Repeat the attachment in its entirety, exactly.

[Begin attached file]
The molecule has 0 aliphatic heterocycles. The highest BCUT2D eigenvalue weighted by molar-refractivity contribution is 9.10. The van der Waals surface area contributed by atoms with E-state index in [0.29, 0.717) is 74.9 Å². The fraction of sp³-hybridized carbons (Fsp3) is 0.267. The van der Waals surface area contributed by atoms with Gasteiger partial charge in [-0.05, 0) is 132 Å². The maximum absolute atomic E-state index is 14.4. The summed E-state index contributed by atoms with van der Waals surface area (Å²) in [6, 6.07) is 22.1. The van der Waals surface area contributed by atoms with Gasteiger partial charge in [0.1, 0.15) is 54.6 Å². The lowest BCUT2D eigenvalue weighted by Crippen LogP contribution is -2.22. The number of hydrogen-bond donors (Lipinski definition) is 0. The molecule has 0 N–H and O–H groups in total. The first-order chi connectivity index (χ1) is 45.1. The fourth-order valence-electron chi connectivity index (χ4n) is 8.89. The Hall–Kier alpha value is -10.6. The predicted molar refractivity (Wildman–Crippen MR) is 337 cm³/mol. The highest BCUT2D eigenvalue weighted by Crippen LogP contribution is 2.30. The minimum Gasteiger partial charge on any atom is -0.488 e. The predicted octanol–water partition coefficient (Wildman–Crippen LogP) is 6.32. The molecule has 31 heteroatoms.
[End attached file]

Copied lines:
The molecule has 0 aliphatic heterocycles. The highest BCUT2D eigenvalue weighted by molar-refractivity contribution is 9.10. The van der Waals surface area contributed by atoms with E-state index in [0.29, 0.717) is 74.9 Å². The fraction of sp³-hybridized carbons (Fsp3) is 0.267. The van der Waals surface area contributed by atoms with Gasteiger partial charge in [-0.05, 0) is 132 Å². The maximum absolute atomic E-state index is 14.4. The summed E-state index contributed by atoms with van der Waals surface area (Å²) in [6, 6.07) is 22.1. The van der Waals surface area contributed by atoms with Gasteiger partial charge in [0.1, 0.15) is 54.6 Å². The lowest BCUT2D eigenvalue weighted by Crippen LogP contribution is -2.22. The number of hydrogen-bond donors (Lipinski definition) is 0. The molecule has 0 N–H and O–H groups in total. The first-order chi connectivity index (χ1) is 45.1. The fourth-order valence-electron chi connectivity index (χ4n) is 8.89. The Hall–Kier alpha value is -10.6. The predicted molar refractivity (Wildman–Crippen MR) is 337 cm³/mol. The highest BCUT2D eigenvalue weighted by Crippen LogP contribution is 2.30. The minimum Gasteiger partial charge on any atom is -0.488 e. The predicted octanol–water partition coefficient (Wildman–Crippen LogP) is 6.32. The molecule has 31 heteroatoms.